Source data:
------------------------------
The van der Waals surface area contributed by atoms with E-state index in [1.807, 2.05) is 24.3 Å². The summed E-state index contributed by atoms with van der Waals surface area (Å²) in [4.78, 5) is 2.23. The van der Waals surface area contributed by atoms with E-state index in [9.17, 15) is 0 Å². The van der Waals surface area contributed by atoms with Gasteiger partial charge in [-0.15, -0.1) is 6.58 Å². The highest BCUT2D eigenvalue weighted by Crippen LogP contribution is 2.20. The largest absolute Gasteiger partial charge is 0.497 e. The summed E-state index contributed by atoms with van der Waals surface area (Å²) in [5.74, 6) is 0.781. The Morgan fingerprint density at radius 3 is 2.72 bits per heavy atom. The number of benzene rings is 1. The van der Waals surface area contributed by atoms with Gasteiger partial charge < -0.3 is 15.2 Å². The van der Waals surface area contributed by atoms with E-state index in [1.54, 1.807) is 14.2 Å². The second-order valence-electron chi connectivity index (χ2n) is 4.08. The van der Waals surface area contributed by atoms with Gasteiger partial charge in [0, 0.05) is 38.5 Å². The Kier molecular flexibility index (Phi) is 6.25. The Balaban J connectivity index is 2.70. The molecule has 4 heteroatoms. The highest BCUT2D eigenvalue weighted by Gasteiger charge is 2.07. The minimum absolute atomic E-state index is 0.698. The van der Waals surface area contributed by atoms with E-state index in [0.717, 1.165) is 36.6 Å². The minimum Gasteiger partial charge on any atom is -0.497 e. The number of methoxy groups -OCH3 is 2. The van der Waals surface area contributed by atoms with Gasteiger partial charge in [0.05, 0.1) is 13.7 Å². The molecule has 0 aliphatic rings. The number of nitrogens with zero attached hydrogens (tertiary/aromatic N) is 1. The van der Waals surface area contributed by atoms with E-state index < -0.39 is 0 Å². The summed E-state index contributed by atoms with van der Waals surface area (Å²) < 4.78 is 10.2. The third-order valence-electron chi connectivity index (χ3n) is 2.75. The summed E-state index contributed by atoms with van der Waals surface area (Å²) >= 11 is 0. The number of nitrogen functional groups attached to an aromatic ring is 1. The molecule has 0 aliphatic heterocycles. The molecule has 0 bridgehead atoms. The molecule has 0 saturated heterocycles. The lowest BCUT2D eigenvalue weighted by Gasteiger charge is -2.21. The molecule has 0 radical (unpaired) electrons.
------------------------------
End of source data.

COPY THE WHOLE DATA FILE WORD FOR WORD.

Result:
The van der Waals surface area contributed by atoms with E-state index in [1.807, 2.05) is 24.3 Å². The summed E-state index contributed by atoms with van der Waals surface area (Å²) in [4.78, 5) is 2.23. The van der Waals surface area contributed by atoms with E-state index in [9.17, 15) is 0 Å². The van der Waals surface area contributed by atoms with Gasteiger partial charge in [-0.15, -0.1) is 6.58 Å². The highest BCUT2D eigenvalue weighted by Crippen LogP contribution is 2.20. The largest absolute Gasteiger partial charge is 0.497 e. The summed E-state index contributed by atoms with van der Waals surface area (Å²) in [5.74, 6) is 0.781. The Morgan fingerprint density at radius 3 is 2.72 bits per heavy atom. The number of benzene rings is 1. The van der Waals surface area contributed by atoms with Gasteiger partial charge < -0.3 is 15.2 Å². The van der Waals surface area contributed by atoms with E-state index in [1.54, 1.807) is 14.2 Å². The second-order valence-electron chi connectivity index (χ2n) is 4.08. The van der Waals surface area contributed by atoms with Gasteiger partial charge in [0, 0.05) is 38.5 Å². The Kier molecular flexibility index (Phi) is 6.25. The Balaban J connectivity index is 2.70. The molecule has 4 heteroatoms. The highest BCUT2D eigenvalue weighted by Gasteiger charge is 2.07. The minimum absolute atomic E-state index is 0.698. The van der Waals surface area contributed by atoms with E-state index in [0.717, 1.165) is 36.6 Å². The minimum Gasteiger partial charge on any atom is -0.497 e. The number of methoxy groups -OCH3 is 2. The van der Waals surface area contributed by atoms with Gasteiger partial charge in [0.05, 0.1) is 13.7 Å². The molecule has 0 aliphatic rings. The number of nitrogens with zero attached hydrogens (tertiary/aromatic N) is 1. The van der Waals surface area contributed by atoms with E-state index < -0.39 is 0 Å². The summed E-state index contributed by atoms with van der Waals surface area (Å²) < 4.78 is 10.2. The third-order valence-electron chi connectivity index (χ3n) is 2.75. The summed E-state index contributed by atoms with van der Waals surface area (Å²) >= 11 is 0. The number of nitrogen functional groups attached to an aromatic ring is 1. The molecule has 0 aliphatic heterocycles. The molecule has 0 bridgehead atoms. The molecule has 0 saturated heterocycles. The lowest BCUT2D eigenvalue weighted by Gasteiger charge is -2.21. The molecule has 0 radical (unpaired) electrons.